New York City Council Header
File #: Res 0030-2004    Version: * Name: Repeal the 1998 amendments to the Higher Education Act of 1965.
Type: Resolution Status: Filed
Committee: Committee on Higher Education
On agenda: 2/4/2004
Enactment date: Law number:
Title: Resolution calling upon the United States Congress to support H.R. 685, sponsored by Congressman Barney Frank, which would repeal the 1998 amendments to the Higher Education Act of 1965 that bar students with previous drug convictions from receiving federal financial aid for college.
Sponsors: Helen D. Foster, Maria Baez, Leroy G. Comrie, Jr., Alan J. Gerson, Margarita Lopez, Miguel Martinez, Philip Reed, Joel Rivera, Larry B. Seabrook, Albert Vann, Christine C. Quinn, Robert Jackson, Letitia James
Council Member Sponsors: 13

Res. No. 30

 

 

Resolution calling upon the United States Congress to support H.R. 685, sponsored by Congressman Barney Frank, which would repeal the 1998 amendments to the Higher Education Act of 1965 that bar students with previous drug convictions from receiving federal financial aid for college.

 

By Council Members Foster, Baez, Comrie, Gerson, Lopez, Martinez, Reed, Rivera, Seabrook, Vann, Quinn, Jackson and James

 

 

                     Whereas, The Higher Education Act of 1965 was signed into law by President Lyndon B. Johnson on November 8, 1965 in an effort to strengthen the nation’s colleges and universities and provide financial assistance for students in postsecondary and higher education; and

Whereas, Additionally, the Higher Education Act of 1965 was enacted to help create higher education opportunities for lower and middle income families, provide program assistance to small and less developed colleges, expand and improve library resources at higher education institutions and utilize college and university resources to help deal with national issues, such as poverty and community development; and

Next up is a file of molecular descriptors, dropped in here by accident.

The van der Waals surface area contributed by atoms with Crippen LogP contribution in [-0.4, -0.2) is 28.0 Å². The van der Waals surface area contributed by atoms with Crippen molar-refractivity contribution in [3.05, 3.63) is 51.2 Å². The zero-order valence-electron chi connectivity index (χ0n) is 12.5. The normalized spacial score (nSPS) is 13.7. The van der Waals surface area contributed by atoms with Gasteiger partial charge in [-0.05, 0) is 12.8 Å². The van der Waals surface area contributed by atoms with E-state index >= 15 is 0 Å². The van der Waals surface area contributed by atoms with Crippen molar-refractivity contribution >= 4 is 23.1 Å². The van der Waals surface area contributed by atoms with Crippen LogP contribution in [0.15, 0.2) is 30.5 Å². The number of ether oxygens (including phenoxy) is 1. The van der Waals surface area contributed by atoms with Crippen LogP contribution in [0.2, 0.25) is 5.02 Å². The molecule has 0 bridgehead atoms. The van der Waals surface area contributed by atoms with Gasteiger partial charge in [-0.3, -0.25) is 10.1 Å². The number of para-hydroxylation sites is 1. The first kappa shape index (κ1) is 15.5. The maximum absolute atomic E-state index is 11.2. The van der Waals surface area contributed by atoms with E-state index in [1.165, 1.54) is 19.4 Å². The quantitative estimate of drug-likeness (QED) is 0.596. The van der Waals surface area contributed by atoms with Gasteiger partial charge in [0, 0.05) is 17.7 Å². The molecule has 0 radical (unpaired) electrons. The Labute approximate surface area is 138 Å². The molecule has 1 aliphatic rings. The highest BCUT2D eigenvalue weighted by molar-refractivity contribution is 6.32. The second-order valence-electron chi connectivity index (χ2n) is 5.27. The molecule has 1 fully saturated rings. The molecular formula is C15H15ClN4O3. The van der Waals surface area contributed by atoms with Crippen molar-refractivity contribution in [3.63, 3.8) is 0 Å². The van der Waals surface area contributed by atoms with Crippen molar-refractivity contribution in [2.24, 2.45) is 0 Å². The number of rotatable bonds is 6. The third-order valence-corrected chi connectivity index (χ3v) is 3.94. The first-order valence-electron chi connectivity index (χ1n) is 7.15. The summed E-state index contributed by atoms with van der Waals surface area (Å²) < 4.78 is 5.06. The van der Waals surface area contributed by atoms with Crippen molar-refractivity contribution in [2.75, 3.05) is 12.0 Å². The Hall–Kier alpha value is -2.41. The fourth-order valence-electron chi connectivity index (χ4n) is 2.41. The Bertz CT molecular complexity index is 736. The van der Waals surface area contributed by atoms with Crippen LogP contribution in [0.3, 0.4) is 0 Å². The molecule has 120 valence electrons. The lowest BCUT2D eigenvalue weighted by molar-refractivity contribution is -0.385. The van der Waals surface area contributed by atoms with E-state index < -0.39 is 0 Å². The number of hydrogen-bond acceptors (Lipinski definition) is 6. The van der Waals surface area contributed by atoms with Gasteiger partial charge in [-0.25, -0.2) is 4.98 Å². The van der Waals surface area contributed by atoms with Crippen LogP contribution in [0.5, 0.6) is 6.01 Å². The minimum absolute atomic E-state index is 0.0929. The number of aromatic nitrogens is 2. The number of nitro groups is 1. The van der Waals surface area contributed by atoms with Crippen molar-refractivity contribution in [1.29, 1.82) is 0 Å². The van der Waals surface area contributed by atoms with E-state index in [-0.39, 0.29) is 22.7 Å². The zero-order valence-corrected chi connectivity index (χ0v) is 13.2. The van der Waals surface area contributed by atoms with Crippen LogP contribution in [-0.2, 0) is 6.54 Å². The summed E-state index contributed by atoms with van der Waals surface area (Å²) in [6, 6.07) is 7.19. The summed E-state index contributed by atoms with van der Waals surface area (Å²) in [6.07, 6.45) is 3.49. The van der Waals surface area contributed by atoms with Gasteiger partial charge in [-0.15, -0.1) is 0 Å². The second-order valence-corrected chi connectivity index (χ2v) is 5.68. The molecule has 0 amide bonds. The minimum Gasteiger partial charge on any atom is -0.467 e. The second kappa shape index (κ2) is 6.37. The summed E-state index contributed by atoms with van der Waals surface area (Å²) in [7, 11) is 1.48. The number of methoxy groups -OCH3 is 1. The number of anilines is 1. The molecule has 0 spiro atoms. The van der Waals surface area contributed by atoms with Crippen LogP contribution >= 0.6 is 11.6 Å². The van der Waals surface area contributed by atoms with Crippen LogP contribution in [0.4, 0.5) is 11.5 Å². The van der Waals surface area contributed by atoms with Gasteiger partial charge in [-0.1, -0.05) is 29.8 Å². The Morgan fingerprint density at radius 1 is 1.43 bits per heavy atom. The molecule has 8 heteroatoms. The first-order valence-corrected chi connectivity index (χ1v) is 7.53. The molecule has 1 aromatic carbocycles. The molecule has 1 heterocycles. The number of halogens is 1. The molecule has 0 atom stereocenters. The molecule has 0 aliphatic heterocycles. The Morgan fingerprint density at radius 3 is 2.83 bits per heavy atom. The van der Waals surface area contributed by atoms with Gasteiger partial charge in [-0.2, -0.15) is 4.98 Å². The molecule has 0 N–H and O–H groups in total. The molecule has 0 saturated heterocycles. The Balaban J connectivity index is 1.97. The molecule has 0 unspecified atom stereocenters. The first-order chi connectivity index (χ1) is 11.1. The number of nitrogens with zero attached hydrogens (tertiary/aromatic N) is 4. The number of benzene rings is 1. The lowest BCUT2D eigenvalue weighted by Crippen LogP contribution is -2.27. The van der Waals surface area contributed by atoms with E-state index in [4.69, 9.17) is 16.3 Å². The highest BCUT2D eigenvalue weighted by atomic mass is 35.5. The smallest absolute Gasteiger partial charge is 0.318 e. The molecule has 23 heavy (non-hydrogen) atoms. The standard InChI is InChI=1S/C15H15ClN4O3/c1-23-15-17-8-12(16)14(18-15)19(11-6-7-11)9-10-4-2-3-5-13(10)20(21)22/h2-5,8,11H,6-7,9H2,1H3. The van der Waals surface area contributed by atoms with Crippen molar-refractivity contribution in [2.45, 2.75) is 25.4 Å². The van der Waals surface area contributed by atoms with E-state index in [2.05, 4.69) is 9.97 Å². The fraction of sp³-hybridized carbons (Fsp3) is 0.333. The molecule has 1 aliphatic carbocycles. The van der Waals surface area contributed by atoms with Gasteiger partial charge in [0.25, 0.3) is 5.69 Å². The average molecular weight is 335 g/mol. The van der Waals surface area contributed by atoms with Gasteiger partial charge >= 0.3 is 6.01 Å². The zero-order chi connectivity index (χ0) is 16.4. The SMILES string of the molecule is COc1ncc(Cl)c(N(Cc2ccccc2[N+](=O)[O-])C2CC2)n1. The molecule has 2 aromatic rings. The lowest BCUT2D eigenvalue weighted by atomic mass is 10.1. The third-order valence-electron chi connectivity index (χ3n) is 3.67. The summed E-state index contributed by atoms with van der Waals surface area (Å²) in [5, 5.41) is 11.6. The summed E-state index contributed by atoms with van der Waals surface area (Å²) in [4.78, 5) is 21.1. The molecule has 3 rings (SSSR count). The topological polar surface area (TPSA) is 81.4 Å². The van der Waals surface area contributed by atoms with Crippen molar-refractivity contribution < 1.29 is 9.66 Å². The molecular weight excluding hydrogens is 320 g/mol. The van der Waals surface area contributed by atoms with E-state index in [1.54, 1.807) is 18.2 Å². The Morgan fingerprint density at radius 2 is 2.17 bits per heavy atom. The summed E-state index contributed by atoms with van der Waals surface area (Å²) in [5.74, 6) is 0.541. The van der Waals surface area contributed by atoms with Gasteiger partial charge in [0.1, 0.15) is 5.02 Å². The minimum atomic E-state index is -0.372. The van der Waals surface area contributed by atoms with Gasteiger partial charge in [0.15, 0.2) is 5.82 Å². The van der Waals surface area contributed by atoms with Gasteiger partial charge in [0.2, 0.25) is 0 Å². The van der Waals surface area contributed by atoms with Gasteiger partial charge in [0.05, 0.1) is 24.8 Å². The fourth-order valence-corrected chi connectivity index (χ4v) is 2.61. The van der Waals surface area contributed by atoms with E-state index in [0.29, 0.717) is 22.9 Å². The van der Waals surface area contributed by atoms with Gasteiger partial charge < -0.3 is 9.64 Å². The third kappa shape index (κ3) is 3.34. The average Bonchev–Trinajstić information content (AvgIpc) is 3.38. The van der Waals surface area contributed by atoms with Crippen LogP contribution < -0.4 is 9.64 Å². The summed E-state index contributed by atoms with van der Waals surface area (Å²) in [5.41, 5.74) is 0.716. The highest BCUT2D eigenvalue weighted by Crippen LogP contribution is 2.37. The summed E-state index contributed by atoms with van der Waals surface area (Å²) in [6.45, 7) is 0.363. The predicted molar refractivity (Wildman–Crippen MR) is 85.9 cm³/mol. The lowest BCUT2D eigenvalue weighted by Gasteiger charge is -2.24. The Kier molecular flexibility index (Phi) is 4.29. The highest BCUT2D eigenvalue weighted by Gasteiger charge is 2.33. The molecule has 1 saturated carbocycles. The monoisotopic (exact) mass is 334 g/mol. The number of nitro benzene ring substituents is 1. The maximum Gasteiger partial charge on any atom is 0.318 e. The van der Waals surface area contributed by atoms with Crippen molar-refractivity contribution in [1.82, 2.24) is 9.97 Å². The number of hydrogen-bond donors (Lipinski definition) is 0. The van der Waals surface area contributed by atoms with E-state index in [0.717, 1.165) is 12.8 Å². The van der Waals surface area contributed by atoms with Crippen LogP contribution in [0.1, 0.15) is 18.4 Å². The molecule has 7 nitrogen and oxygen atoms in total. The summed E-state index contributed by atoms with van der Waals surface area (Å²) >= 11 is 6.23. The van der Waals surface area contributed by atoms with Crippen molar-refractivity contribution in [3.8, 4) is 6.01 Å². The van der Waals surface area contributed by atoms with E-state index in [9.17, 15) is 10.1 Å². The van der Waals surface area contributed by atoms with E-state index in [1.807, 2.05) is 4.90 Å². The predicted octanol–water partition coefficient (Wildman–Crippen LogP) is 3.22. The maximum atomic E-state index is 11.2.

Whereas, The Higher Education Act of 1965 was reauthorized in 1968, 1972, 1976, 1980, 1986, 1992 and 1998, at which time Congress amended the Act to include Section 484 subsection (r), a provision that took effect in 2000, barring students who have been convicted of any offenses under Federal or State law involving the possession of controlled substances from receiving federal financial aid for college for one year upon the first offense, two years for a second offense and indefinitely for a third offense; and

Whereas, Section 484 subsection (r) also sets forth stricter guidelines for the suspension of eligibility for students convicted of any Federal or State drug-related offenses involving the sale of a controlled substance by making such persons ineligible for federal financial for two years upon the first offense and indefinitely for a second offense; and

Whereas, According to the National Association for the Advancement of Colored People (“NAACP”), the 1998 amendments to the Higher Education Act of 1965 has primarily impacted students convicted of minor possession and nonviolent offenses, instead of the major drug dealers, as was its intent; and

Whereas, According to the NAACP, the amendments have affected as many as 95,000 young men and women, a disproportionate number whom are of racial and ethnic minorities and come from families with total annual incomes of less than $30,000; and

Whereas, Furthermore, the NAACP notes that, although most of these students have already paid their debt to society, they continue to be unfairly and unnecessarily denied access to higher education, the attainment of which is the only sure way to end the cycle of drug addiction, crime, violence, poverty and incarceration; and

Whereas, The Higher Education Act of 1965 is scheduled for reauthorization by Congress during 2004; and

Whereas, On February 11, 2003 Congressman Barney Frank introduced H.R. 685, which would repeal Section 484 subsection (r), reverting to the previous method of allowing authorities to determine if financial aid should be withheld based on the severity of the crime; now, therefore, be it 

Resolved, That the Council of the City of New York calls upon the United States Congress to support H.R. 685, sponsored by Congressman Barney Frank, which would repeal the 1998 amendments to the Higher Education Act of 1965 that bar students with previous drug convictions from receiving federal financial aid for college.